Epilepsy is defined as a brain disorder characterized by an enduring predisposition to
generate seizures (International League Against Epilepsy (ILAE) and the International
Bureau for Epilepsy (IBE), 2005). It is a neurological disorder consisting of recurrent
seizures that resulted from excessive, uncontrolled electrical activity in the brain (Wang,
2011). The ancient Babylonian believed that seizures can occur when a person was
visited by a demon and thus, the different kinds of seizures arise due to the different
demons that visited each person (Stol, 1993). The word epilepsy was derived from the
Greek word for attack. The ancient Greeks thought epilepsy was contagious, and hence
people with epilepsy used to live alone (Dam, 2003).
Epilepsy still carries a great stigma, thus many people hide their condition, which
hinders public awareness about the subject (Cendes, 2011). In 400 B.C, the early
physician, Hippocrates, labeled epilepsy as the scared disease resulting from a brain
disorder that is caused by cold, sun and the changing restlessness of winds (Zeman,
2008). The modern medical era of epilepsy began in the mid-1800s, with the works of
three English neurologists: Russell Reynolds, John Hughlings Jackson, and Sir William
Richard Gowers (Rose, 1999). Jackson defined a seizure as "an occasional, an excessive,
and a disorderly discharge of nerve tissue on muscles." (Chillemi, 2012).His definition is
still used to describe seizures.
Epilepsy is classified into different types, depending on part of brain that is affected and
the resulting seizure. However, all type of epilepsies have the same symptoms;
characterized by convulsions and seizures. Although epilepsy can develop at any age,it
was assumed to be a condition of childhood health issue. In fact, about 30% of new
cases detected every year began in childhood. However, high incidences were also
reported in people above the age of 65 (Epilepsy Canada, 2011). Data from Ontario
Health Survey has shown that there is a 0.1 % increase in the prevalence of epilepsy
after the age of 25 (extracted on 2012). According to one study, epilepsy is a very
common chronic disease affecting as many as 1 in 100 Canadians, or 1% of the total
population (Tellez-Zenteno JF, Pondal-Sordo M, Matijevic S, & Wiebe S, 2004).
Even though epilepsy is very common disease in North America, the information on
the subject is not easily accessible. Moreover, researches done on this disease are
presented in professional language, and thus people with no relevant medical
background have difficulties to understand it clearly. Therefore this report aims to
gather valuable information on epilepsy and provide simple explanations on the issue
of the most complicated processes that occur in the brain of epileptic patients. Large
part of the report has focused on the biological processes that occur within an epileptic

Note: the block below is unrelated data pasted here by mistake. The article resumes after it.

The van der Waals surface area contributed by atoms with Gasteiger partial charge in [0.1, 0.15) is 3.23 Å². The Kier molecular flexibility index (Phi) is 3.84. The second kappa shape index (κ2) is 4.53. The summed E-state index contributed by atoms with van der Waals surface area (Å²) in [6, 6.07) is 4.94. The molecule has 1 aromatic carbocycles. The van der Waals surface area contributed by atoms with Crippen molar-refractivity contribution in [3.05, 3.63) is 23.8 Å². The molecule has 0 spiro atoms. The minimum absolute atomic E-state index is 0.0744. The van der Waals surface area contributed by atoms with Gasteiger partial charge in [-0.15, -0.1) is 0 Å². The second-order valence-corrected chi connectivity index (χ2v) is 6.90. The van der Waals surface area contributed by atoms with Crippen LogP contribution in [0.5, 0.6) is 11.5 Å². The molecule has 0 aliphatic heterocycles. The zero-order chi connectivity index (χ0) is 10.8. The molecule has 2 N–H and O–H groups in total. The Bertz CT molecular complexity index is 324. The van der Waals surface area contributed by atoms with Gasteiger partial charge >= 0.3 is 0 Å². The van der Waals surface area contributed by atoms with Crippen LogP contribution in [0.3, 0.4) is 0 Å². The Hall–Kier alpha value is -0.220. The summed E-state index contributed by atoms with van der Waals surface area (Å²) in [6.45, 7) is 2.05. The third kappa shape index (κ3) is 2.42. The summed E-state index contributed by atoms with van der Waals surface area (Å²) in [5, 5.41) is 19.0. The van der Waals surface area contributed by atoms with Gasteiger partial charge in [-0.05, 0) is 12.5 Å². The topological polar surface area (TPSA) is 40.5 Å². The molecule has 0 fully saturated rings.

brain, the causes and treatments of epilepsy. This report does not describe the different
type of seizures and different types of anti-epileptic drugs but goes in depth to describe
the biological process of seizures and new treatments.
Seizure and its biochemistry
Nerve cells are made up of smaller units called neurons that have three main structures
involved in transmitting message across the body. These structures are named Axon,
Cell body and Dendrites (Figure 1). Based on their functions, neurons are divided into
three. These are the sensory neurons that carry message from our sense organs to the
brain, motor neurons transmit electrical message from the brain to our sense and inter
neurons process information within the brain. As shown in the Figure 1, there is a small
gap between each neuron called synaptic gap. For message to travel across this gap
chemicals called Neurotransmitters have to be released. There are approximately 50
neurotransmitters identified today (Scott and Maume, 2006).
Figure. 1. Effect of neurotransmission on human (adapted from
Neurons transmit messages when stimulated by signal from our sense organs or when
triggered by chemical signals from neighboring neurons. At such times, neurons fires
an impulse, called an action potential or exciting state, a brief electrical charge that
travel down its axon (Mayers, 2010). For normal electrochemical message pathway to
occur nerve cells must create a balance between the inhibiting and inducing
neurotransmitters because failing to accomplish that will result in seizure. A seizure
occurs when the brain's nerve cells misfire and generate a sudden, uncontrolled surge
of electrical activity in the brain. It is also called hyper excitable state (Schachter, 2006).
Hyper excitable state can result from the increase of exciting synaptic
neurotransmitters, decrease of inhibiting neurotransmitters or an alteration in voltage-